While walking, bear in mind that most trees in the Upper Gardens are more than 100 years old. The biggest attraction is the North American Giant Redwood which is believed to be the biggest in the UK.
When I was younger, I used to collect leaves and dry them in books. It was always a nice surprise to find them after a year or two, with preserved colours of autumn. As I grew older, I forgot about these little pleasures, but this autumn I decided to take some leaves home. Hopefully, I will discover them next year and smile to myself, remembering the Sunday walk in the Bournemouth Upper Gardens.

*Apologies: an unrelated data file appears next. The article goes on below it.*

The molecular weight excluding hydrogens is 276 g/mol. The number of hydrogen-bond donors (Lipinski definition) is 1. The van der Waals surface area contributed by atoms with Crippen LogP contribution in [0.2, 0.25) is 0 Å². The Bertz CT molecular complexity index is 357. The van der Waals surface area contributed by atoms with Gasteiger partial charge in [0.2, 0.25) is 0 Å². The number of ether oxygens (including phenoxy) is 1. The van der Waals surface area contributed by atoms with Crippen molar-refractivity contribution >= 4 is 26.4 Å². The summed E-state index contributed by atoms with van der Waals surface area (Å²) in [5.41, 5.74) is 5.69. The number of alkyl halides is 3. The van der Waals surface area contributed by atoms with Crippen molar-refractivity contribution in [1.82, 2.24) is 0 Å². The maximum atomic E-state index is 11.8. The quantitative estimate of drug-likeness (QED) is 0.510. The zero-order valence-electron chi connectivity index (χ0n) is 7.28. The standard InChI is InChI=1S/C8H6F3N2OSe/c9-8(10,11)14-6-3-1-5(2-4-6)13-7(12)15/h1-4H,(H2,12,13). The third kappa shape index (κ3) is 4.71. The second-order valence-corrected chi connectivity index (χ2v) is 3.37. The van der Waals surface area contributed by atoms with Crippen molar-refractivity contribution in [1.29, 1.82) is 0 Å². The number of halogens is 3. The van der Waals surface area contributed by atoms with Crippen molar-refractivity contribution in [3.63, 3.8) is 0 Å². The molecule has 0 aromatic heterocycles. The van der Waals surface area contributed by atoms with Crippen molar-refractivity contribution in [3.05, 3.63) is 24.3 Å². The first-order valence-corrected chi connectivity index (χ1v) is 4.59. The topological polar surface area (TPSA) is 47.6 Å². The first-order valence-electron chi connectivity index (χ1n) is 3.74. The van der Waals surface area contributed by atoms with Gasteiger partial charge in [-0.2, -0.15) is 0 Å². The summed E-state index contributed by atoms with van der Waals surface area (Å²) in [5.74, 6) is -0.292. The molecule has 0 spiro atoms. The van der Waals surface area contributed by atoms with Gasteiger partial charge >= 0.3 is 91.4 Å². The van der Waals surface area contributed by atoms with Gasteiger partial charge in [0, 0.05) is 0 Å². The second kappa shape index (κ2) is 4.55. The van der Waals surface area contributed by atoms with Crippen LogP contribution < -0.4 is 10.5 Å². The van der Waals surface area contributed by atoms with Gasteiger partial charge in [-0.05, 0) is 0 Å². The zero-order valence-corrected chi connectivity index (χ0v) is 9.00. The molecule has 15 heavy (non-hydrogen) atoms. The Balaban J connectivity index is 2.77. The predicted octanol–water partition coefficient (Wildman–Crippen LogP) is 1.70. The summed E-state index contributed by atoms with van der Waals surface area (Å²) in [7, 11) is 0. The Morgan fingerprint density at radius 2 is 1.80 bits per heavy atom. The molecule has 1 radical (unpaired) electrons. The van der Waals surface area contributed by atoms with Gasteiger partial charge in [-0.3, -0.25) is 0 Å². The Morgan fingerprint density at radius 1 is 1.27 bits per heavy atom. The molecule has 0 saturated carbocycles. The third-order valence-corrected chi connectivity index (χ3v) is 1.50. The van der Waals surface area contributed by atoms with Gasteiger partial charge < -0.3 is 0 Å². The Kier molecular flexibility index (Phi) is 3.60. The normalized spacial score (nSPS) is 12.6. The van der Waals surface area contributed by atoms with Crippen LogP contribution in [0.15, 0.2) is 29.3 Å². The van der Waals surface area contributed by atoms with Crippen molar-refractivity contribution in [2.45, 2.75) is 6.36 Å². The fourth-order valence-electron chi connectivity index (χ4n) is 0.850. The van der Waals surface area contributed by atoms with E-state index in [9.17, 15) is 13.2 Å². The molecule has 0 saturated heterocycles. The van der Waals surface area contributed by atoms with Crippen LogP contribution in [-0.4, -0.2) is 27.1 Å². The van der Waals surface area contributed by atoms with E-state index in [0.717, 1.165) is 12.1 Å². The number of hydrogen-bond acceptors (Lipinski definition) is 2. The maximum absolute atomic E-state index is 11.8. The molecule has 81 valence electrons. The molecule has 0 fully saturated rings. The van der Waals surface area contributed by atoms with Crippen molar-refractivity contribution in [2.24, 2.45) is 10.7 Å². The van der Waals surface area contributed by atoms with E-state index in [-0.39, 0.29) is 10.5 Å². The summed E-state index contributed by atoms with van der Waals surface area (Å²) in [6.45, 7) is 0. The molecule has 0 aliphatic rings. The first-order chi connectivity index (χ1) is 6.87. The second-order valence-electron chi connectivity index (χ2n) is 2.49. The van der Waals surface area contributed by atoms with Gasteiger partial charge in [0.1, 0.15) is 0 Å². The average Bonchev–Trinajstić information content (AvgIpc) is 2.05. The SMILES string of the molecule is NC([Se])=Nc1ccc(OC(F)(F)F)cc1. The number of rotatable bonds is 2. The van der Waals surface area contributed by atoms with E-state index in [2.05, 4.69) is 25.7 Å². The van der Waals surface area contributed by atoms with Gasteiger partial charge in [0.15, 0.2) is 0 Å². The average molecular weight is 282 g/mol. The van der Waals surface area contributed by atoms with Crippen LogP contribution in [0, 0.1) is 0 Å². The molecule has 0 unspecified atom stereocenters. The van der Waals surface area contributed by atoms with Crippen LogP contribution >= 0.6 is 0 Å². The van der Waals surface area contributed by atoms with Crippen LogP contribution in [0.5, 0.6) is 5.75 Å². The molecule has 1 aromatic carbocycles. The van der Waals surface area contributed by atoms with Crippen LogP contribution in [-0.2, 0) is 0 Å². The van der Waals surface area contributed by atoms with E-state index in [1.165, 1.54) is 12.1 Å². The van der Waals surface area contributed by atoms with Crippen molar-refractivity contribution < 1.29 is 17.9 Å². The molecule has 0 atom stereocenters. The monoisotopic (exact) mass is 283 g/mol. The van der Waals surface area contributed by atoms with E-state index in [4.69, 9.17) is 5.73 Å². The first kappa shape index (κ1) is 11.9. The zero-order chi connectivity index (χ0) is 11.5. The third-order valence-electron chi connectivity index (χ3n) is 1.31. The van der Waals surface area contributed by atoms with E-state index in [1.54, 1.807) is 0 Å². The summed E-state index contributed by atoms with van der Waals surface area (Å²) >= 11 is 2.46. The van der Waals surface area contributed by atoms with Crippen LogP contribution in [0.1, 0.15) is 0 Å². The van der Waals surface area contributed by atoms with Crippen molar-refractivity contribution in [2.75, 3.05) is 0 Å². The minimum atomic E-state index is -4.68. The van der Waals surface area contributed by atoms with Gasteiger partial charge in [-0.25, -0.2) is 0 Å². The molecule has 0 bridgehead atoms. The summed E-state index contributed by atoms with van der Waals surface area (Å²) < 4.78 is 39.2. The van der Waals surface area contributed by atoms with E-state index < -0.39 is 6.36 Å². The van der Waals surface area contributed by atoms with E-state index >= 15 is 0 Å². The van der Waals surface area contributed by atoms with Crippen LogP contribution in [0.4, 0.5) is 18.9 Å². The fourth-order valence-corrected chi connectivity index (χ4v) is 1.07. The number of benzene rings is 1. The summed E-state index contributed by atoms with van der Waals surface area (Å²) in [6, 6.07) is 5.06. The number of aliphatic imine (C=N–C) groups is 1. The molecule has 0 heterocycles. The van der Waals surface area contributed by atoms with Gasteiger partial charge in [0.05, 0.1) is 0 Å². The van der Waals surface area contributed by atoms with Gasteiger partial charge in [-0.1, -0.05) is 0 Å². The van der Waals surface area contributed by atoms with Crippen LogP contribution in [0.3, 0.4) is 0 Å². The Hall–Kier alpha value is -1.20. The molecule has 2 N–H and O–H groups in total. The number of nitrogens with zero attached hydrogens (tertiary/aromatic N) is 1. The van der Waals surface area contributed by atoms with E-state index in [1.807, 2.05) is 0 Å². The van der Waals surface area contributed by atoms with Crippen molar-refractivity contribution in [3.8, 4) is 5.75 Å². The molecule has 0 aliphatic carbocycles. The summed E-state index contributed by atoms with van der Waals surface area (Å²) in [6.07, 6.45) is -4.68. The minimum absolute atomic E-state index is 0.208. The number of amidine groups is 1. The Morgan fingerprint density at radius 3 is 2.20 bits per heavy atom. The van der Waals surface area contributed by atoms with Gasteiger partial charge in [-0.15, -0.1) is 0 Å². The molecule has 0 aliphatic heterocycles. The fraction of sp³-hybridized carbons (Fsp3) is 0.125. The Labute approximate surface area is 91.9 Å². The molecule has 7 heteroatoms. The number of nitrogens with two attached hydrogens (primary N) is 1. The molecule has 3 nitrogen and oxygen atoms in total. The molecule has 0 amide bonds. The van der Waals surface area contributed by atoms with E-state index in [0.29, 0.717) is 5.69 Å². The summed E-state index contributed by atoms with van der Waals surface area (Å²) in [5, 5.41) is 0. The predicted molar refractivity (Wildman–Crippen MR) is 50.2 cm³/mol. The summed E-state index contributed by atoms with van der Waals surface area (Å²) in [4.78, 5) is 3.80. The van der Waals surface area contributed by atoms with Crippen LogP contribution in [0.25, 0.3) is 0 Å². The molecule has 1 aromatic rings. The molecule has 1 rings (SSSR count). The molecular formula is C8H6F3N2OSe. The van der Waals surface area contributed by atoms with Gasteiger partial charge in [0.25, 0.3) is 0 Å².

The idea of creating this blog is simple. I am an expat living in Bournemouth, a beautiful seaside resort in the south of England. I would like to show how I see Bournemouth and its surroundings with my ‘foreign’ eyes. Simply my life in Bournemouth